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Frank Etges Remembered As 'Old School' Scientist

An "old-school scientist" devoted to detail is remembered warmly by colleagues in the Biology Department.

Date: 12/15/2006
By: Britt Kennerly
Phone: (513) 556-8577
An "old-school scientist" devoted to detail is remembered warmly by colleagues in the Biology Department.

Professor Emeritus Frank Etges, a 41-year Biology veteran who retired in 1995, died Dec. 6, 2006.

A parasitologist, Etges conducted research on the liver flukes that cause the disease Schistosomiasis and their intermediate host snails, said Biology professor George Uetz. Etges loved his family and research, Uetz said.

"He was a member of the Royal Society of Tropical Medicine and Hygiene, a Fellow of the Graduate School at UC, and an esteemed scholar and important contributor to our department."

Etges, also remembered as a golf fan, was chairman of the search committee that hired Uetz.

"During my job interview, we discovered that we had both occupied the same office and desk at the University of Illinois, where we both attended grad school many years apart," Uetz said.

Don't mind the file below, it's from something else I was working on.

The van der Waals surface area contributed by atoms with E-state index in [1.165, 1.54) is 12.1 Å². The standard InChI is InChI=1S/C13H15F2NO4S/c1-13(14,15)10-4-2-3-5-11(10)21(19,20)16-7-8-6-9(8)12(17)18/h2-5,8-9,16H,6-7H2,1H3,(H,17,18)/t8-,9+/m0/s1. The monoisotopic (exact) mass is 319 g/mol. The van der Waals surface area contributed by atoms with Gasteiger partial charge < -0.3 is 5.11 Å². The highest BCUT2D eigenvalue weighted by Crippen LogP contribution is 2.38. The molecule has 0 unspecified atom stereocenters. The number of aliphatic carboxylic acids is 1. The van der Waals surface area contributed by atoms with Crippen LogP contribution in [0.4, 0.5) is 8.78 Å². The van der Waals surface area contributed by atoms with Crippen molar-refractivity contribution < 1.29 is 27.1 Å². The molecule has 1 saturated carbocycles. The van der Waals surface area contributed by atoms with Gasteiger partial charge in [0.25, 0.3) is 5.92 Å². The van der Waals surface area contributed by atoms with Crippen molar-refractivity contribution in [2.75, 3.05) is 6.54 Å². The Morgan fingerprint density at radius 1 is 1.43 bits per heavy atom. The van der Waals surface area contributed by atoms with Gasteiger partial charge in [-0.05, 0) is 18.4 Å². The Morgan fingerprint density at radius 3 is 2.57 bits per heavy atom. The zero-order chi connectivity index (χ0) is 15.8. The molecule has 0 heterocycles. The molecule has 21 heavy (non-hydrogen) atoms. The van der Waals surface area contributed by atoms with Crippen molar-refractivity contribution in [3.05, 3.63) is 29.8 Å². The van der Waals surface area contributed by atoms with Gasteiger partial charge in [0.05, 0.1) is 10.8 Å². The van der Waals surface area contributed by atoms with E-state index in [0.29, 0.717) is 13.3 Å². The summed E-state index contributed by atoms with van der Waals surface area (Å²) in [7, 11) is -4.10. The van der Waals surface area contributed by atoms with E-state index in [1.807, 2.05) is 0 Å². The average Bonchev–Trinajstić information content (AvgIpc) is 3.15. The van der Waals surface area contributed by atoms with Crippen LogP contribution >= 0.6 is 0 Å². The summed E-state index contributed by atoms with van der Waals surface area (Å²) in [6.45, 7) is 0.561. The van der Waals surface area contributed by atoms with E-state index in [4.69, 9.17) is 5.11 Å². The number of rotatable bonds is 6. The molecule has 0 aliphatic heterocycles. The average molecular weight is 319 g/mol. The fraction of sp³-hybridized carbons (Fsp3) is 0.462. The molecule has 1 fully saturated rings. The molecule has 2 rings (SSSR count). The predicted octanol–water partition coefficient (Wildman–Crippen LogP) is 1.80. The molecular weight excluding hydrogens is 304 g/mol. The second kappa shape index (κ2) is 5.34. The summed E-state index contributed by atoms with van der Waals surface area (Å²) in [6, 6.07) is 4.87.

"I remember him as a true 'old school' zoologist, whose work involved painstaking attention to detail and considerable patience for example, rearing of snails to wait for microscopic parasites to emerge."

At the memorial service, Uetz said, he was surprised to learn that Etges was a decorated Army veteran of World War II. Etges' honors included the Bronze Star and the Purple Heart.

"I saw a reunion hat indicating that he was in the famous 86th "Blackhawk" Division, which served throughout the European theater and liberated the Nazi death camps," Uetz said. "There was a display case with many medals representing real heroism and achievement, but Frank never bragged about his service."

John Caruso, Biology professor emeritus, also remembers Etges as an old-school educator.

"What sticks in my mind about Frank was his devotion to teaching very demanding laboratory courses, particularly in parasitology, involving heavy use of the microscope. I was told that Frank designed the lab in room 707 RVSCL for miscroscope use and it is a lab that is well suited for that purpose."

Caruso also shared a colorful story about his colleague.

"He was a tough instructor who frequently used colored chalk to make detailed drawings of parasitic organisms on the board. I erased those drawings, albeit amazed at their complexity, before I lectured in the same room."

Etges is survived by his wife, Lesta Cooper-Freytag; his children, Robert, William, Anne, David and Thomas Etges; a stepson, Clisby Jennelle IV; and his grandchildren, Michele, Joseph, Lauren, Peter, Katherine, Suzanne, Sara, Christopher, Kyle and Connor.


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